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And the Big Miles Start in 5… 4… 3… 2…


This is normally our first hundred mile ride of the season… a road trip down to Kentucky.

Sadly, Coronacanceled.

Till yesterday, I think my longest ride of the year was 63 miles.

However, we did get some good news. Things are opening up a little bit so we set up a little, ahem, ride. Technically, we maintained 6′ or 2 meters, but no guidelines were released on cycling so we delicately, taking into account the advanced age of some of the participants, invited people who would pose the least risk… and we had a real ride.

65-miles of drafting, laughing, joking, good-old-times cycling. We also split the 12 invited attendees into two groups.I’ll reserve the politics for another post and another time, because for the purposes of this post, it’s a celebration of a brief respite of normalcy.

I had a tough time with this – I wanted very much to open it up to everyone but the optics of a 40-person pace-line in the midst of all of this political hoohah would have sucked. That said, we didn’t get crowded by one pickup truck the whole ride and were often greeted with waves and encouragement. Shocked is a good word.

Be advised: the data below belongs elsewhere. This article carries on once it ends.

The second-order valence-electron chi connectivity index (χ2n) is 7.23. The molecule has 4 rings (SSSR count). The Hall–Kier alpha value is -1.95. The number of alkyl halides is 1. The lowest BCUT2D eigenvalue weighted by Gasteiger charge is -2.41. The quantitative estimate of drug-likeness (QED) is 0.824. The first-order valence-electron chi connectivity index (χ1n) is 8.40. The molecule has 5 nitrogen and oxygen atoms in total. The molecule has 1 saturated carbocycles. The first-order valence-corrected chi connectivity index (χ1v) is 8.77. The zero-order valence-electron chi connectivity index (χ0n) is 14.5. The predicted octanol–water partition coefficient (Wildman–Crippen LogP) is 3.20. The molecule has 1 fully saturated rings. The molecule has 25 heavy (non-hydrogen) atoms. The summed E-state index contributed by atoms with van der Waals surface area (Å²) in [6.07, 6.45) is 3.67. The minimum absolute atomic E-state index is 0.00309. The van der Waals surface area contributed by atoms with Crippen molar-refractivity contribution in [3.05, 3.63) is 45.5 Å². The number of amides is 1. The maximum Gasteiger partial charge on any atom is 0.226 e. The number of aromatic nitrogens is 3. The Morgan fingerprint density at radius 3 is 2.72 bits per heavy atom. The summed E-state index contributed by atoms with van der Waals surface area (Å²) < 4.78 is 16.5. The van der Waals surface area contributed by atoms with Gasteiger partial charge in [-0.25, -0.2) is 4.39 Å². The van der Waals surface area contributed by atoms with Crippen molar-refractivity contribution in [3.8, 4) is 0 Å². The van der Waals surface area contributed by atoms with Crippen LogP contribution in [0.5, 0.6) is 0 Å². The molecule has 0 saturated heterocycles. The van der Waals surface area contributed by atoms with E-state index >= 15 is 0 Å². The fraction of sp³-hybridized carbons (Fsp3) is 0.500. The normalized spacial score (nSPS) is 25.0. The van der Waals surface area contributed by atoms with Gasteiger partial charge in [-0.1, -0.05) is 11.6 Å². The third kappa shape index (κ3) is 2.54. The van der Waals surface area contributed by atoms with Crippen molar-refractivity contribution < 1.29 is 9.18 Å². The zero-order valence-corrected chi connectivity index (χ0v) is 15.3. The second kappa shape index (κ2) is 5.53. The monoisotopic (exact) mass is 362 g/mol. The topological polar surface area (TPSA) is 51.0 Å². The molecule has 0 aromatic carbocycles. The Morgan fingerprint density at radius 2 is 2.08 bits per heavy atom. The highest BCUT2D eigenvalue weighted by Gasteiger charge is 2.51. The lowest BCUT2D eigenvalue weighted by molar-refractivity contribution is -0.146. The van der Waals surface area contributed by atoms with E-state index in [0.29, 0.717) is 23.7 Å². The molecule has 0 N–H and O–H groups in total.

The ride was fantastic – it was simply nice to cruise with a decent group of friends again. We had laughs and held a really nice pace. We stuck together for the first fifteen miles or so, but split when the pace quickened on a freshly chip-sealed road. We went from a nice 22-mph to 25 on the mainly worked in gravel topping – provided we stayed in the tire lines created by vehicles. Wandering outside the paths would result in kicking up an abundance of loose stone. Once we’d split up, the pace really picked up with one guy taking the brunt of the work up front. He’s training for an Ironman so he simply sat up front and pulled us around the route. We each took a few miles here and there but it was largely a one man show at the front.

He, however, had a tee time to make so he kept going when we stopped for our second break 46 miles in. While we were bummed to lose our main horse, the pace moderated and we didn’t drop much at all.

We finished the 100 k route and three of us went on to grab a bite to eat and Subway before heading out to get us to 100 miles. We dropped a couple of tenths taking a slow roll to lunch but afterward, picked up right where we’d left off.

I held in great right up till the 102 mile mark (I rode to the ride, so I had five miles more than everyone else). I could hold a wheel, but my time pulling was done. Chuck and Mike still had a half-mile or so needed to cross 100 miles so they split left to chase up a hill and extend the route while I took a shortcut back to the parking lot.

With 104 miles showing on the Garmin, I was toast and more than happy letting a little time bleed off my average. I was just a shade under 20-mph and my tongue was dangling precariously close to my spokes.

And just like that, I was done. My first century for the year. And a century thoroughly enjoyed with friends.

How I missed real cycling. It was a treat.


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